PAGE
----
Syndicate content

public diplomacy

Weekly wire: The global forum

Roxanne Bauer's picture
World of NewsThese are some of the views and reports relevant to our readers that caught our attention this week.
 

A New Report Identifies 30 Technologies That Will Save Lives in the Next 15 Years
SMITHSONIAN.COM 
President Obama wasn't the only head of state visiting Ethiopia this summer. In early July, the United Nations brought global leaders to Addis Ababa, for the third annual International Conference on Financing for Development. The goal of the meeting was to outline what the UN calls Sustainanble Development Goals—a series of financial, social and technological targets that they want countries in the developing world to hit by 2030. At the conference, the United States Agency for International Development (USAID), the Government of Norway, the Bill and Melinda Gates Foundation and global health nonprofit PATH released "Reimagining Global Health," a report outlining 30 innovations that will save lives in the next 15 years.

The Coming Robot Dystopia
Foreign Affairs
The term “robotics revolution” evokes images of the future: a not-too-distant future, perhaps, but an era surely distinct from the present. In fact, that revolution is already well under way. Today, military robots appear on battlefields, drones fill the skies, driverless cars take to the roads, and “telepresence robots” allow people to manifest themselves halfway around the world from their actual location. But the exciting, even seductive appeal of these technological advances has overshadowed deep, sometimes uncomfortable questions about what increasing human-robot interaction will mean for society.
 

Measuring public diplomacy in a time of global information competition

CGCS's picture

Twiplomacy's World Leaders on Twitter data visualised as a networNicole Bailey is one of the ten 2015 Milton Wolf Emerging Scholar Fellows, an accomplished group of doctoral and advanced MA candidates selected to attend the 2015 Milton Wolf Seminar. Their posts highlight the critical themes and on-going debates raised during the 2015 Seminar discussions. Here, Bailey discusses the pros and cons of measuring elite and grassroots public diplomacy efforts.

The annual Burson-Marsteller Twiplomacy Study highlights the importance of Twitter to modern public diplomacy. It recognizes that influence is much more than the sheer number of a leader’s followers and tweets and admits that quantifying influence in the form of “reach” is a massive challenge. Quantifying reach, and thereby evaluating communication “success,” is one of the greatest foreign policy challenges of the digital age—one that is not exclusive to Twitter (or to social media), but rather applies to all communication platforms.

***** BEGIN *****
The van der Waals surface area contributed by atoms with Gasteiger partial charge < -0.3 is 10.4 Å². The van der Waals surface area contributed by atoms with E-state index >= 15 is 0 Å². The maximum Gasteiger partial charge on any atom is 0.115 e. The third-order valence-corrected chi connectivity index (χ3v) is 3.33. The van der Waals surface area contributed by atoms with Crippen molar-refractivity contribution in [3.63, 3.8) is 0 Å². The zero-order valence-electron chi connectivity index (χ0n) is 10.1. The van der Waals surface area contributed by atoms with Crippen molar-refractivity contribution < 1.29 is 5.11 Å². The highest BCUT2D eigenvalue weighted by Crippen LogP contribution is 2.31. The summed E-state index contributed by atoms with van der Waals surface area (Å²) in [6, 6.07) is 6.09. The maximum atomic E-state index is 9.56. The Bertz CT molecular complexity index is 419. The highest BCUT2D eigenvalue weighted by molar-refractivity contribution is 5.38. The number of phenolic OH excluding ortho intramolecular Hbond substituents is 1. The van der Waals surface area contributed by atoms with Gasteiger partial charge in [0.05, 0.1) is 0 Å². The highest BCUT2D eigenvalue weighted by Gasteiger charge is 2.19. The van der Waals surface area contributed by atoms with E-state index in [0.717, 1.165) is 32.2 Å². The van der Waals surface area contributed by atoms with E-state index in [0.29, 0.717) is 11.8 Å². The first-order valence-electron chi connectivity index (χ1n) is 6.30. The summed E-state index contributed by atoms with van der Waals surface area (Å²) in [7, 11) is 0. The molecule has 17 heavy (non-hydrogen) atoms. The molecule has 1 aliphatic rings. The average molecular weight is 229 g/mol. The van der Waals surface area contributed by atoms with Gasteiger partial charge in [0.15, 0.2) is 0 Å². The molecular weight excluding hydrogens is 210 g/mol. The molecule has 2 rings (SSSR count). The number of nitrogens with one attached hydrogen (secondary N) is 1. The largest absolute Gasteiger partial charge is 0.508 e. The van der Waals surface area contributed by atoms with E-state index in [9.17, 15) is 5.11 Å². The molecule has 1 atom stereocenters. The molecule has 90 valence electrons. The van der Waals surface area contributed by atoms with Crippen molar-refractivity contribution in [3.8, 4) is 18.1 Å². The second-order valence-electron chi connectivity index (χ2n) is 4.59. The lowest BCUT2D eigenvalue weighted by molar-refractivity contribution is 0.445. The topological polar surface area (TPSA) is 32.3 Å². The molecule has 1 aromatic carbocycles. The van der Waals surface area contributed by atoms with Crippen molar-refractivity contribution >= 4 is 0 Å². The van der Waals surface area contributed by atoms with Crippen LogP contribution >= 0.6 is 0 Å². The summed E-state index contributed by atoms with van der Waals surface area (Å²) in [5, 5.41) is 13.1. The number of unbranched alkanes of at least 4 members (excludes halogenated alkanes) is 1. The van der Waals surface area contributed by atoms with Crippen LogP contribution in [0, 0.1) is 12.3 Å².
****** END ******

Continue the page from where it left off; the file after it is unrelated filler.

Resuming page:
Crocker Snow, Jr. defined public diplomacy as something that “traditionally represents actions of governments to influence overseas publics within the foreign policy process [but] has expanded today—by accident and design—beyond the realm of governments to include the media, multinational corporations, NGO’s, and faith-based organizations as active participants in the field (Snow, Jr., Crocker, 2005).” For the purpose of this piece, I will focus on public diplomacy as practiced by governments to influence multiple audiences overseas. As a result of new communication and media technologies, conflicting accounts are easier than ever to produce and consume. Therefore, one of the continuing themes of the 2015 Milton Wolf Seminar was the challenge of successful strategic messaging in a time of global information competition.

The (Soft) Power of Preaching What We Practice

Antonio Lambino's picture

Yesterday, I received an e-mail from an old friend in the diplomatic community.   He asked for my “thoughts on a public communications approach to countering terrorism and radicalism” since, he continued, this has been identified as a "gap in the global counter terrorism" arena.  My mind immediately went to an area of applied and scholarly interest that the international affairs community calls “public diplomacy.”  While conceptually contested, there seems to be broad enough agreement on the types of initiatives it encompasses, such as international broadcasting (BBC World Service, Radio Free Europe/Liberty, Voice of America, Deutsche Welle, to name a few), scholarships (Fulbright, British Chevening, etc.), international study tours, and other types of academic, cultural, and political exchanges.

Harvard political scientist Joseph Nye argues in a Washington Post op-ed that at the heart of these initiatives is the desire of governments to enhance their “soft power”, defined as “the ability to use attraction and persuasion to get what you want without force or payment.”  Nye's definition suggests that the soft power that undergirds public diplomacy is not limited to enhancing security and defense; it is also relevant to international development.  This type of thinking is particularly critical in projects that seek to influence attitudes, opinions, and behaviors of multiple stakeholders in developing countries.  In this broader sense, cross-national influence is not limited to coercing people, nor is it about manipulating incentives.  It’s largely about appealing to hearts and minds through persuasion, which is only credible when what one says is consistent with what one does.